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Elections are so essential to representative democratic government that the Department of Homeland Security has defined election infrastructure as “critical infrastructure,” as fundamental as roads, bridges, and other public infrastructure.
Every spring, many Homeowners Associations (HOAs), including condominiums, particularly those with December 31st fiscal year ends, are required to hold their annual meetings and elections – about which the Department of Commerce and Consumption states, “the owners’ most important role is to elect directors,” even more important than paying association fees or following association rules.
While some owners attend these association annual meetings and vote in person, many use proxy forms that appoint someone else to vote for them, creating the false impression that these owners are represented. False because the proxy forms provided by property management companies that facilitate most association elections are “general proxies” that allow the proxy to vote as they wish.
Experience has shown that these proxies can be assigned even further, by the proxy to another proxy, without the knowledge of the owner, creating an even greater distance between the voting owner and the one casting that owner’s vote. .
Despite this knowledge, property management companies and association attorneys testify to lawmakers that the use of proxies provides landlords with “free choice.” Demonstrating their preference for disengaged and absentee landlords because this arrangement makes their relationship with directors less accountable and more “efficient,” property management companies and association lawyers advocate the use of proxies to elect directors.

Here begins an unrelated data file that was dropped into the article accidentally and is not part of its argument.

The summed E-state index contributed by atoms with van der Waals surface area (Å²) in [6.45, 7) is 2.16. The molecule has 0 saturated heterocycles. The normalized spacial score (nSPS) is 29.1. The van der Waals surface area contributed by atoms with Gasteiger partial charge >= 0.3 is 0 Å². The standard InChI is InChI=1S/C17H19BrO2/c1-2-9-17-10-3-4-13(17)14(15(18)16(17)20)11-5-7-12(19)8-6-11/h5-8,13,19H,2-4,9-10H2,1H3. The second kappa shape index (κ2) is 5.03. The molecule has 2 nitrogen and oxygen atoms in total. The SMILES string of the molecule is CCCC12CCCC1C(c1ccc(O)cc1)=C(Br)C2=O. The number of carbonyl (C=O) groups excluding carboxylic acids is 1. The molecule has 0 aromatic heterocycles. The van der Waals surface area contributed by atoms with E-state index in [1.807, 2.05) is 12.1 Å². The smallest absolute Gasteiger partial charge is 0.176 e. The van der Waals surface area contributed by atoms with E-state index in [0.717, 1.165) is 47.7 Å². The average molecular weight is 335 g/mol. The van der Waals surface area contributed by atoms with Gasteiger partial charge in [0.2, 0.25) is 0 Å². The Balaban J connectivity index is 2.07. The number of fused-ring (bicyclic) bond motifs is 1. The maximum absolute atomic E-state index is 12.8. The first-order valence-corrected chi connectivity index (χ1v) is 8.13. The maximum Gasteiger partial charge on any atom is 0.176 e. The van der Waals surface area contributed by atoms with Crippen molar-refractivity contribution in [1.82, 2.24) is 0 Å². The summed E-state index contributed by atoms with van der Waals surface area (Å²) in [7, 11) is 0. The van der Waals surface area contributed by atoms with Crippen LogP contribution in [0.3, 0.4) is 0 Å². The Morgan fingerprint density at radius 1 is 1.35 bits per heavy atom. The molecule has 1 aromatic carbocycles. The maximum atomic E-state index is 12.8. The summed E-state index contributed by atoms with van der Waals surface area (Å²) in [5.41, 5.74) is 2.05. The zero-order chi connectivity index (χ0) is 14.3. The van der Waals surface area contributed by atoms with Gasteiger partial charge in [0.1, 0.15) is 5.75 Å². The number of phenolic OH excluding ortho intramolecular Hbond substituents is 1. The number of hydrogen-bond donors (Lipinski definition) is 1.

But states with much larger numbers of homeowners associations, such as Florida, California, and Texas, prohibit the use of proxy voting due to the potential for voter fraud and mandatory voting for the election of directors. .
Indeed, the property owners’ scrutiny of our associations’ election records revealed “irregular” election processes that occurred primarily at the level of the election facilitator, usually the property management company, as they organize most of the elections. associations despite their pecuniary interest in the results of the elections. Whether intentional, caused by human error, or purely coincidental, almost every “irregularity” at every stage of the electoral process has proven to favor the re-election of incumbent directors.
Once elected, directors have considerable latitude and power to manage the affairs of the association, having the power to enter into contracts, expend association funds, adopt and enforce rules and discipline owners and residents. The legal and financial implications of these elections have dreadful consequences; thus, everything depends on the integrity of the electoral process.
Lawmakers who permit and encourage condominiums and HOA housing development should recognize that current association election laws promote the disenfranchisement and disenfranchisement of homeowners and enable fraud.
During the current legislative session, Senate Bill 2852, SD1 and House Bill 2272, HD1 are small steps toward modernizing the election rules for condominiums and homeowners associations and deserve be supported, while the intent of the now postponed measure HB 1651 was to eliminate corruption made possible by proxy. vote.
More is requested.
In 2020, the Hawaii Office of Elections reported that on record general election turnout, 95% of votes were cast by mail-in ballot. Using this model and that of Florida, California, and Texas, lawmakers should reform condominium and HOA laws to require owners to vote for board members by mail if they cannot vote by mail. person, thus avoiding the need for proxies.
In addition, legislators should discourage the facilitation of association elections by biased parties with a stake in the outcome and should encourage the use of neutral professional third parties to oversee the electoral process to assure owners of the integrity of the election. election and that the results are fair.
For one-third of Hawaii residents, their associations are important, so the truly representative nature of these associations should be a primary policy goal of all legislators.
Lila Mower leads a coalition of more than 300 members of condo owners and HOAs, Hui Oiaio (formerly, Condo Owners Coalition of Hawaii).